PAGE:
• Identify your ‘super users’;
  • Acknowledge them – we all like a bit of recognition from time to time;
  • Give them an additional title – call them a guru, if that works;
  • Ask them to share their experience;
  • Ask them to mentor and train others;
  • Continue to give them recognition and consider giving them incentives and bonuses to help them along their way;

This may cost a little more, in the round, in terms of time, effort, salaries, bonuses etc. But, committing to this and making it work will pay dividends in your first call resolution (FCR), average handling time (AHT) and Net Promoter Score (NPS) numbers.

Getting people to share their knowledge to help improve your overall level of customer service and customer experience, is a bit like hunting for unspoken and silent complaints (à la the complaints iceberg) that I talked about in my previous post. Some of this stuff doesn’t show up and happen naturally. I know that we always hope it does but it seldom does, in reality.

Therefore, if you want your ‘super users’ to share their skills and insights freely then we have to make that change happen.

If you have this problem in your organisation, I hope this approach helps you get started.


This post originally appeared on my Forbes column.

Thanks to Nicolas Raymond for the image.

6 comments On A Story Of Poor Customer Service And How To Fix It

  • Thanks, Adrian. I wish your wife’s experience was a rare one, but I think we have all had similar experiences. That doesn’t make it OK at all. It’s just a sad state of affairs.

    Your question about calling three different people and getting three different answers, approaches, or fixes is a huge and common problem. These inconsistencies are what drive the “if you are having problems getting the service you want, just call back” mentality. Again, that doesn’t make it right. Companies must fix this by properly training and retraining all reps on an ongoing basis – and sharing best practices and common issues and solutions.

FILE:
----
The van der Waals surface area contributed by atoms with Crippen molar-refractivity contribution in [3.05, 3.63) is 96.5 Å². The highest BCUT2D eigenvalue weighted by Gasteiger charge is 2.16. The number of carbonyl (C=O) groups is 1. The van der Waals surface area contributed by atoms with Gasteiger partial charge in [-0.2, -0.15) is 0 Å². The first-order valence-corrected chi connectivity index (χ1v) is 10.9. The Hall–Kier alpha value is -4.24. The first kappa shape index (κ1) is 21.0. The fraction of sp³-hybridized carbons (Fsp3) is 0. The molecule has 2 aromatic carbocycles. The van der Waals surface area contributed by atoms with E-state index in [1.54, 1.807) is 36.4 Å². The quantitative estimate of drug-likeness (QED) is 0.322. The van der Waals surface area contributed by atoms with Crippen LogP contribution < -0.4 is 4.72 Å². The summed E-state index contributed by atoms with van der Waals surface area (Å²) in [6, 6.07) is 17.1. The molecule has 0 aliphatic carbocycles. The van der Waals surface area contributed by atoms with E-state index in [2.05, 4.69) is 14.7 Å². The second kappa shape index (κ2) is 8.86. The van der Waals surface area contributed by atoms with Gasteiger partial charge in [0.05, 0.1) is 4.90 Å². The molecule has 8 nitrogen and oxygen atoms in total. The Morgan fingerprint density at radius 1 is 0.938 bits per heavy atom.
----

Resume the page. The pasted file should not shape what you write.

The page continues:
Inconsistencies are experience killers. Bad experiences are brand killers.

    Annette 🙂

  • Adrian,

    I don’t believe the solution is super users. In an ideal world the business will have fixed the problem in the first time so your wife didn’t have to phone in. If that fails the next best solution is for every agent to be able to answer your wives query, they should be trained to the same level and have access to the same information.

    The issue is that many call centres incentivise their staff individually. So if you have a solution that works there is precisely no reason why you would share it with your colleagues.

    I think that is me of the fence on that one.


    • James,
      Thanks for getting off the fence. I couldn’t agree more with your ideal situation. However, we don’t live in an ideal world so where to start?

      The change you suggest would be a big change for many. Would it not be better to do something to try and create momentum and support for a bigger change?


  • Getting knowledge out of the head of super users and shared consistently across the organisation can be really tricky, as many consider it their USP that gives them extra recognition from their managers and colleagues. A great example of where it was done well is at warranty specialist Domestic & General – it gave its new knowledge management system a name (Fido) and ran a number of workshops to gain buy-in from staff. The result? Customer call times have been cut by 22% and FCR rates are up substantially– see more in the Eptica blog at http://eptica.wordpress.com/2013/10/18/knowledge-management-in-practice-domestic-general/

    • Hi Zuzana,
      Thanks for your comment and for providing a great example of how firms can make this happen and what results they can expect.

      All the best,